I have a confession to make: there was a time when I was hooked on Big Brother. Not the American version, which I’ve never watched but from what I gather is more of a traditional reality contest like Survivor, but rather the British version which, at its best, was the closest real-world counterpart to the sort of sadism-based entertainment as popularized in sci fi films like “The Running Man” only filtered through a John Waters-type sensibility. The show is fueled almost entirely by schadenfraude and tackiness and even as it scrapes the bottom of the barrel of televised entertainment, there’s also a fascinating sociological element that can’t be denied.
These elements that make Big Brother so captivating are the same elements that make up a great zombie movie. People from different walks of life thrust are together in an uneasy alliance for survival while an inexplicable outside force causes strife within the group. Banded together inside a house they can choose to work together towards a common goal or stab each other in the back to serve their own selfish ends. Granted, the stakes are higher when you run the risk of having your brains munched, but at its core there are some remarkable similarities between Big Brother and a zombie attack.
Created by British writer/comedian/critic Charlie Brooker, the British television series “Dead Set” takes the idea of a zombie attack on the Big Brother house and uses the unique real-world meta aspects of the setting to make possible an oddly believable zombie story. It opens on a live eviction night at the Big Brother house and cuts between the housemates, the behind the scenes action of the crew and a few related characters like the mother of the evicted housemate who is being driven to the studio by a PA. The biggest concern of the crew is that the live show will be preempted by a series of riots that are taking place in parts of the country. Of course, these “riots” are the initial stages of a zombie attack and soon enough the zombie virus is spreading throughout the crowd gathered for the show.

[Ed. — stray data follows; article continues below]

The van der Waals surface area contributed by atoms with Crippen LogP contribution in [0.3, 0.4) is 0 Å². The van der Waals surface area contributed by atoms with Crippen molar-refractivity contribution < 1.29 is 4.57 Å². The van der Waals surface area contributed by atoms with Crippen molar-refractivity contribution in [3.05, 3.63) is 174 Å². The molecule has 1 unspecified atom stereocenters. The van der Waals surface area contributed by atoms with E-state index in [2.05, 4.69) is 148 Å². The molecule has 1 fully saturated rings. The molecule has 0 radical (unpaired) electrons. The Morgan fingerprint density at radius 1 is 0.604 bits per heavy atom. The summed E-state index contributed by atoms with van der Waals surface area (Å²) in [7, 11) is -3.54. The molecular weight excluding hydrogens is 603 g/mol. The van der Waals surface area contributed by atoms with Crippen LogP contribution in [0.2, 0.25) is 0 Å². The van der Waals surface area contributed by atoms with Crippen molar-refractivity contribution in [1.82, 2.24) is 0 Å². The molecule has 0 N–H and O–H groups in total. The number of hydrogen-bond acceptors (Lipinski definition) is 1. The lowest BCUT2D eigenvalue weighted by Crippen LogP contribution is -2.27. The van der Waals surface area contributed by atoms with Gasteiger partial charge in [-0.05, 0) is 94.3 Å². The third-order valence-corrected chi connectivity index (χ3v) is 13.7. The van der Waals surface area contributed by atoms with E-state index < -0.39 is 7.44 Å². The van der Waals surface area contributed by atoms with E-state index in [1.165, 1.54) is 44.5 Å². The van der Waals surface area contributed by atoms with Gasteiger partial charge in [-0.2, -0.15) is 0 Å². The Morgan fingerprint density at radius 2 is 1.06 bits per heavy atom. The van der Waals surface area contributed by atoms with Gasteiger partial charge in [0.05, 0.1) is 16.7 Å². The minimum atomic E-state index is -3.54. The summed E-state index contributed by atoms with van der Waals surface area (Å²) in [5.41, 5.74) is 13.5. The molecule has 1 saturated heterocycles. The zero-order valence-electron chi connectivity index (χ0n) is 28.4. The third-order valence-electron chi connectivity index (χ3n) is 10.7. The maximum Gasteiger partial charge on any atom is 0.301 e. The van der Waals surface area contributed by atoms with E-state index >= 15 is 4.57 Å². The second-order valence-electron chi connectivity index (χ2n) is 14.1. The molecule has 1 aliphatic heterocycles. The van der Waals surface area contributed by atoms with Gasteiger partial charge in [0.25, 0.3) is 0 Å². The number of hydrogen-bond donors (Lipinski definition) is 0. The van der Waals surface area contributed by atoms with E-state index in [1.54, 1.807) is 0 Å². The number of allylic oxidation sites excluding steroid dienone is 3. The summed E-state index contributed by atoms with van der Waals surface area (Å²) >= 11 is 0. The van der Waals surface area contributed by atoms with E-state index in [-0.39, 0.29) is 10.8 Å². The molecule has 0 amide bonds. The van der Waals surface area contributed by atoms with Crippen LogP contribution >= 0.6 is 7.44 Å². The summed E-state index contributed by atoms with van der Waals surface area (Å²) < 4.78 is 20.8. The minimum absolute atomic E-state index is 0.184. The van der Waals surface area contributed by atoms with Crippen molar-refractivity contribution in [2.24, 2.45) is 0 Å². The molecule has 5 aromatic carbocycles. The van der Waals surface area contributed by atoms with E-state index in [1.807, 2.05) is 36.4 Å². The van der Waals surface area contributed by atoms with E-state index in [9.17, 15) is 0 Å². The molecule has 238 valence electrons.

As the chaos rages around them, the Big Brother housemates are oblivious about what is going on and when the lights go out and the cameras stop moving they assume it’s part of just another scheme by Big Brother. Eventually Kelly, one of the crewmembers breaks into the house, which is the only safe place left at the studio. The others don’t buy her stories of zombies in the camera runs behind the two-way mirrors at first, still convinced that she’s a new housemate with some crazy mission from Big Brother, but when a zombie makes its way into the house and kills one of them, the story becomes a bit more believable.
Over a combined 2.5 hour run time, the series hits most of the familiar beats of zombie fiction. Somebody’s going on a supply run. Somebody has the keys to a van… parked on the other side of a mass of zombies. Somebody’s loved one is going to show up unexpectedly. Somebody’s going to get bit and somebody else is going to have to kill one of their friends. At the midway point the Big Brother angle becomes less important and we’re left with more or less a standard zombie tale, but it’s well-done and clever enough to seem fresh. As we have to note in all zombie reviews these days, these are fast zombies, very much in the “28 Days Later” mold. In fact, it’s so similar that this almost feels like a side story set in the universe of that movie. There’s also a surprising amount of gore for a television production.
Some of the uniqueness of the series might be lost for viewers who aren’t familiar with Big Brother UK. Part of the fun is seeing actual former housemates and presenter Davina McCall playing themselves as bloodthirsty zombies. While being familiar with Big Brother is certainly not essential to following the plot, it does ground the series in the real world and makes it stand out from similar zombie efforts. Even if you’ve never watched an episode of Big Brother from any country, if you’re a fan of zombie mayhem, you’ll find plenty in “Dead Set”.